Here’s my simple guide on how to avoid saying too much or too little:

Say what you know, not what you think you know. When the health or safety of the public — or some portion of the public — is at stake, you owe it to the rest of us to share all relevant information with us. But never speculate. No matter how well intentioned, putting out misinformation will destroy your credibility.

Don’t withhold the bad stuff. It’s always tempting to withhold information that reflects badly on you or your organization. Don’t give in to that temptation. The information you most want to withhold often is the information you most need to share.

Communicate as soon as you can and as often as necessary. If it’s something the public will want to know as soon as possible, don’t sit on information you’ve verified just because your next briefing is scheduled for eight hours from now. Get it out now if it makes sense to do so.

We all have stories to tell. Do you need help telling yours?
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Check out Jerry’s content-focused blog at www.JerryBrownPR.com. And visit his Entrepreneur Community Online Advisor page at http://bit.ly/18KOmgg.

Media Minute: Turkey pizza, hold the holiday

Monday, December 2nd, 2013

Media Minute: Turkey pizza, hold the holiday

By Jerry Brown, APR
www.JerryBrownPR.com

Media Minute: Turkey pizza, hold the holidayGoliath never learns, it seems.

You may have seen the story last week: The manager of a Pizza Hut store in Elkhart, Indiana, was fired for refusing to open on Thanksgiving. The manager said he didn’t want to make his employees work on the holiday.

The dismissal created an uproar online and in the media. Did store manager Tony Rohr take his story to the media or did they pick up on it from online comments? I don’t know. But it doesn’t matter. Once he took it online, the chances of it getting to the media were pretty high. And once it got to the media, Pizza Hut was bound to lose.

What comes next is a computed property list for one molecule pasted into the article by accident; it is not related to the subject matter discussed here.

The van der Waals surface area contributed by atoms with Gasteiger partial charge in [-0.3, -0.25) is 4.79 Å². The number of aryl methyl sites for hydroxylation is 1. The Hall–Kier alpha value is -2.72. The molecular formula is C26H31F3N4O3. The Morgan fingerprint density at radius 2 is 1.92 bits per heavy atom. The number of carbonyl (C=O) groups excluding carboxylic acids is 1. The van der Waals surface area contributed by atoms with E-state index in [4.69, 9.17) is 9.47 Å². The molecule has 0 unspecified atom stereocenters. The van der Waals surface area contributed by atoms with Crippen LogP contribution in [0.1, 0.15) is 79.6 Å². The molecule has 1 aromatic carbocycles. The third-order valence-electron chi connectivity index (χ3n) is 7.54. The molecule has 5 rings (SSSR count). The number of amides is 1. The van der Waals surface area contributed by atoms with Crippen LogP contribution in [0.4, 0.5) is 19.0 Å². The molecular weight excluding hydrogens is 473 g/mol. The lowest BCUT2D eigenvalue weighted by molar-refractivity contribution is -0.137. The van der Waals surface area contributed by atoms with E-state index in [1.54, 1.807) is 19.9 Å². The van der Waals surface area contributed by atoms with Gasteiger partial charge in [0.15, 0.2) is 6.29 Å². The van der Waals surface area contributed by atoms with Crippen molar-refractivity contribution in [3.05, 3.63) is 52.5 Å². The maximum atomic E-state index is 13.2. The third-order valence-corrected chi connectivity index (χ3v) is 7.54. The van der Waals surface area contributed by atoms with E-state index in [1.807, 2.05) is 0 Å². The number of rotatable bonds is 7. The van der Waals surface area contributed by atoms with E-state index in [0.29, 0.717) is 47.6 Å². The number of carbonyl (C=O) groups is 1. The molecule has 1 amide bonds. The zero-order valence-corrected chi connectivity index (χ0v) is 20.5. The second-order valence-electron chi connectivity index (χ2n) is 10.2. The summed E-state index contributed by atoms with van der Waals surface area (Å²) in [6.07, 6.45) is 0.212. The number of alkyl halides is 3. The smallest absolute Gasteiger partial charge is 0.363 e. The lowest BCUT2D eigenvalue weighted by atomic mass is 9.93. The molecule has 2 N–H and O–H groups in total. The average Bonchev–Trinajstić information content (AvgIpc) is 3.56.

Rohr was fired by the owner of a Pizza Hut franchise in Elkhart. The company’s corporate headquarters was smart enough to recognize this was a sure PR loser for the company and quickly issued a statement saying it respects employees’ rights not to work on a holiday, that the vast majority of Pizza Huts are closed on Thanksgiving, and that the company “strongly recommended that the local franchisee reinstate the store manager and they have agreed.”

David 1, Goliath 0. And not a surprise. Variations of this saga have played out in the media many times before and almost always come out the same.

Which brings me to a final point. Malcolm Gladwell (author of Blink, Tipping Point, Outlier, etc.) has a new book out. The title is David and Goliath. It opens with an interesting analysis of why the Biblical David was the odds-on favorite to win his fight with Goliath — just as the David of last week’s Pizza Hut saga was the odds-on favorite to win his fight.

We all have stories to tell. Contact me if you need help telling yours.
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Check out Jerry’s content-focused blog at www.JerryBrownPR.com. And visit his Entrepreneur Community Online Advisor page at http://bit.ly/18KOmgg.

Media Minute: 3 Lessons from the Wilderness

Monday, October 21st, 2013

Media Minute: 3 Lessons from the Wilderness

By Jerry Brown, APR
www.JerryBrownPR.com

 Media Minute: 3 Lessons from the WildernessI came across one of those what-were-they-thinking stories last week: A Boy Scout leader destroyed one of the rock formations in southern Utah’s Goblin Valley State Park while another Boy Scout leader captured it on video and posted it on YouTube.

Now, those two men and yet another Boy Scout leader who was with them could be facing felony charges.